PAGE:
US priest squirts holy water from water pistol to bless churchgoers

Father Tim Pelc squirts holy water at churchgoers during an Easter service.
Father Tim Pelc squirts holy water at churchgoers during an Easter service. Photo credit: Twitter/tripgore

A priest in the US has garnered internet fame after photos of him blessing parishioners during a socially-distanced service went viral.

Father Tim Pelc from Detroit, Michigan, used a small water pistol to squirt holy water at churchgoers in their cars as part of an Easter service.

Although the photos were posted to the St Ambrose Parish Facebook page in April, they recently went viral on Twitter and people started making memes with them.

Pelc, 70, has been with the parish in Detroit for 30 years and says he prides himself on having a "pretty wacky mind" and a "pretty accepting congregation".

"The original idea was to do something for the kids of the parish. They were about ready to have an Easter unlike any of their past, so I thought, what can we still do that would observe all the protocols of social distancing," he told Buzzfeed News.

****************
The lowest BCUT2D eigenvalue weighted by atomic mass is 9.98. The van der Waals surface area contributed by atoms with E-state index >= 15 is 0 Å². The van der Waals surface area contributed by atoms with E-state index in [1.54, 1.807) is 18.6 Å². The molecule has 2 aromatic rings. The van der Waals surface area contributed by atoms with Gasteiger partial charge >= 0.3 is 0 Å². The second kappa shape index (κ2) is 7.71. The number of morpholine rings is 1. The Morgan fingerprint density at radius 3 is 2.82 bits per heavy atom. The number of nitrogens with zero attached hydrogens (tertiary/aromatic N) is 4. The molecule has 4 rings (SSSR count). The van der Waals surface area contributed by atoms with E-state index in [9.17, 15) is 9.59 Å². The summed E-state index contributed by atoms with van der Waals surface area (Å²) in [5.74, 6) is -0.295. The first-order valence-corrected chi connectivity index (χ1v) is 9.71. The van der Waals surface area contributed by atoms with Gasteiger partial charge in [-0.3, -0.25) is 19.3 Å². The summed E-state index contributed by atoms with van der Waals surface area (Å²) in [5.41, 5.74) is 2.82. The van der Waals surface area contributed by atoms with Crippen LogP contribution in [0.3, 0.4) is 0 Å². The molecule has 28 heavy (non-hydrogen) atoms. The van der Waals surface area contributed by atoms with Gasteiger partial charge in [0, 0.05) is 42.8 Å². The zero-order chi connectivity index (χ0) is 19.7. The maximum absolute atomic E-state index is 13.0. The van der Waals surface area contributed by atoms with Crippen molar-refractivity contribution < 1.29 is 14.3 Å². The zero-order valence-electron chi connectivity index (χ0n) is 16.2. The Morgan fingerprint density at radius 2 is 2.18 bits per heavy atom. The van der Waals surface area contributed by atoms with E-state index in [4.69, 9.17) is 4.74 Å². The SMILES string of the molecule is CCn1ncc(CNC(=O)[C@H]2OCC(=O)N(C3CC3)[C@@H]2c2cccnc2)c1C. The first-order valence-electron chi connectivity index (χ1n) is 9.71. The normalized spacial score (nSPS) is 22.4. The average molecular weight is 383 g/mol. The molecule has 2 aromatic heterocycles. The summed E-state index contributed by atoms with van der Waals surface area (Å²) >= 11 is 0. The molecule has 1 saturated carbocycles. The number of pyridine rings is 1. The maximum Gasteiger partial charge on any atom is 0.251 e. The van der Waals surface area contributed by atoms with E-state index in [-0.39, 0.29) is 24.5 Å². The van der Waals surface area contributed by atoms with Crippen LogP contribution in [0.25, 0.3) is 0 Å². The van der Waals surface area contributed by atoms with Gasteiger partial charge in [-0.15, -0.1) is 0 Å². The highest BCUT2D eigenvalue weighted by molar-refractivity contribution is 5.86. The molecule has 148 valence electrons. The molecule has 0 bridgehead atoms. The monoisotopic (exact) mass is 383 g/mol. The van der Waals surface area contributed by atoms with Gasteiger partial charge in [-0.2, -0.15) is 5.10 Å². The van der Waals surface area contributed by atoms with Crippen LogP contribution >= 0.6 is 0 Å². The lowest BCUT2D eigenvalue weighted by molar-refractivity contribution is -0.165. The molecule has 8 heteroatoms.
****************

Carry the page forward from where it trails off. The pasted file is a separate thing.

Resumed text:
Pelc came up with the idea himself to bless his parishioners' Easter baskets with a water gun from a safe distance, and he consulted his friend, who is a doctor, to find out if it was safe enough to do. He was told it was both fun and safe, and his friend gave him enough personal protective equipment that he'd need to stay protected.

"It was a good news story and people were in the mood for something like that," Pelc says.

He believes the photos have become popular online because they're fun and they help provide some optimism for anyone feeling a sense of hopelessness during the COVID-19 pandemic.

Although his parish could reopen for mass with reduced capacity as soon as next Sunday, "People are saying they don't want to come out just yet. There's still a lot of fear out there and I don't blame them."

Michigan currently has the fourth-highest COVID-19 death toll in the US, with nearly 4900 deaths and over 51,000 cases, according to official state health data.

To honour people who have died from the virus, Pelc and the parish tie blue ribbons on trees around the church's property for each victim. He says it "brings tears to your eyes" to see the number of ribbons there.